More Transparency and “Sunshine laws” against Conflicts of Interests. The coalition agreement announces that the new government will create more transparency about financial contributions made to healthcare professionals to avoid conflicts of interests. Hence, the new German government appears to consider new Sunshine legislation for the healthcare and life sciences sector in Germany.
Pharmacies. The new coalition envisages various changes and legislative amendments in the rules governing pharmacies and pharmaceutical services.
Digitalization. The coalition parties especially emphasize their goal to improve the digitalization of the German healthcare system. Among the many goals, they want to provide more telemedical services to patients on a regular basis. They also plan to accelerate the introduction of the electronic patient record (elektronische Patientenakte) as well as the connection of all relevant players to the telematics infrastructure.
Research Use of Health Data. The new German government also plans to enhance the possibilities to use health data for scientific research purposes by public and private entities (1).
The new roadmap is undoubtedly a consequence of the Covid-19 outbreak, and it will likely soon be applied to all EU countries. It is an opportunity for the European biopharmaceutical industry to discuss and harmonize regulatory strategies, approaches and tools that can help to improve research processes and increase manufacturing capacity to ensure that the production of new vaccines and therapeutics can meet global demand. It is also a reflection of the considerable ongoing collaborative efforts since the start of the pandemic aimed at avoiding or mitigating shortages of vaccines and therapeutics for non-COVID-19 related products. This agreement underscores the need for cost containment to avoid a cost burden for payers and to improve access to new medicines for patients.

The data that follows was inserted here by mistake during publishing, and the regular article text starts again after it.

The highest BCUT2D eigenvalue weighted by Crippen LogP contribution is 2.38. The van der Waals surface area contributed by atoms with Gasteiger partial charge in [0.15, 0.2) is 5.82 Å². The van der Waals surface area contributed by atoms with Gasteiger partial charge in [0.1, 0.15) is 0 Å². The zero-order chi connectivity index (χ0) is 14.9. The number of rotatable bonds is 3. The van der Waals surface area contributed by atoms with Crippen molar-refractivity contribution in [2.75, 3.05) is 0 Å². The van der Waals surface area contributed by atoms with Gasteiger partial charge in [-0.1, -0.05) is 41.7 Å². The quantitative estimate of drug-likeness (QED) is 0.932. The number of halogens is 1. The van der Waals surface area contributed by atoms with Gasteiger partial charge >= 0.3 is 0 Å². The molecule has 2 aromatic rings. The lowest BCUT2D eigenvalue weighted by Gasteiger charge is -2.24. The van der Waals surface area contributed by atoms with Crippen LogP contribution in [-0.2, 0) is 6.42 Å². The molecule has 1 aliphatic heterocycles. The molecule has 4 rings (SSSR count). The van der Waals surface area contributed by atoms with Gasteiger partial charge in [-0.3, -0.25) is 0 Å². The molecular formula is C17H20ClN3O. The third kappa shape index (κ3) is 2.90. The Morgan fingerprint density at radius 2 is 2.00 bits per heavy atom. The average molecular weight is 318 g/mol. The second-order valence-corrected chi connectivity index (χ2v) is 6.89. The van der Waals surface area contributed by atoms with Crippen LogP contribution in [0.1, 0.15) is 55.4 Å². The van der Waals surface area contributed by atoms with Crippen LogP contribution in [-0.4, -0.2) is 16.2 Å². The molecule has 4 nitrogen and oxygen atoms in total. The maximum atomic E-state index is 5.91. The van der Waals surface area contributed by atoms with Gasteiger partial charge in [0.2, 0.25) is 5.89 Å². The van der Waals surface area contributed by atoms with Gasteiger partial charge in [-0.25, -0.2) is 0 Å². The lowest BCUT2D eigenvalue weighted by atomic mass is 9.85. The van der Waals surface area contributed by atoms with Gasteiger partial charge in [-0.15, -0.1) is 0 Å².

It is an opportunity for European healthcare stakeholders to share emerging best practices and offer solutions in the spirit of collaboration, cooperation, and co-creation, which has featured so strongly between all partners seeking to respond to global public health needs.
In future, the biopharmaceutical market will, in part, be driven by the emergence of new diseases and technologies triggering the need for effective vaccines and novel therapies at affordable prices. The German coalition agreement will increase demand for faster approval processes, a transformed regulatory landscape, and growth in emerging fields – such as specialty therapies, vaccines, orphan drugs, or personalized medicines for some indications in the fields of cancer, chronic diseases, and emerging infectious diseases. Patient centricity will also play a central role in the development of new medicines and in the pharmaco-economics model in Europe.
Biopharma innovators must consider strategies for product development and the need to fulfil regulatory obligations at all stages of development as well as pre- and post-market. To maximize their potential, these companies must ensure they are targeting the right markets with the right medicines, and that they are able to safely fast-track delivery of much-needed treatments at an affordable and sustainable price point, harnessing the right partnerships as they go.
More than ever, there is growing demand for professionals who understand the overall regulatory landscape and can help companies effectively bring products to market. Developing that understanding requires staying up to date on emerging trends within the industry.
ProductLife Group (PLG) has a team of biopharmaceutical regulatory experts with an extensive experience and understanding of biopharmaceutical product development, registration, market access, and commercialization. PLG provides flexible and tailored pre-clinical, clinical, and market access solutions designed to help biopharmaceutical companies move forward in their effort to get treatments to patients at an affordable price – from helping to define the development plan, to implementation of all stages of product development, through launch and commercialization – in order to deliver compelling results to regulatory authorities, investors, and healthcare stakeholders.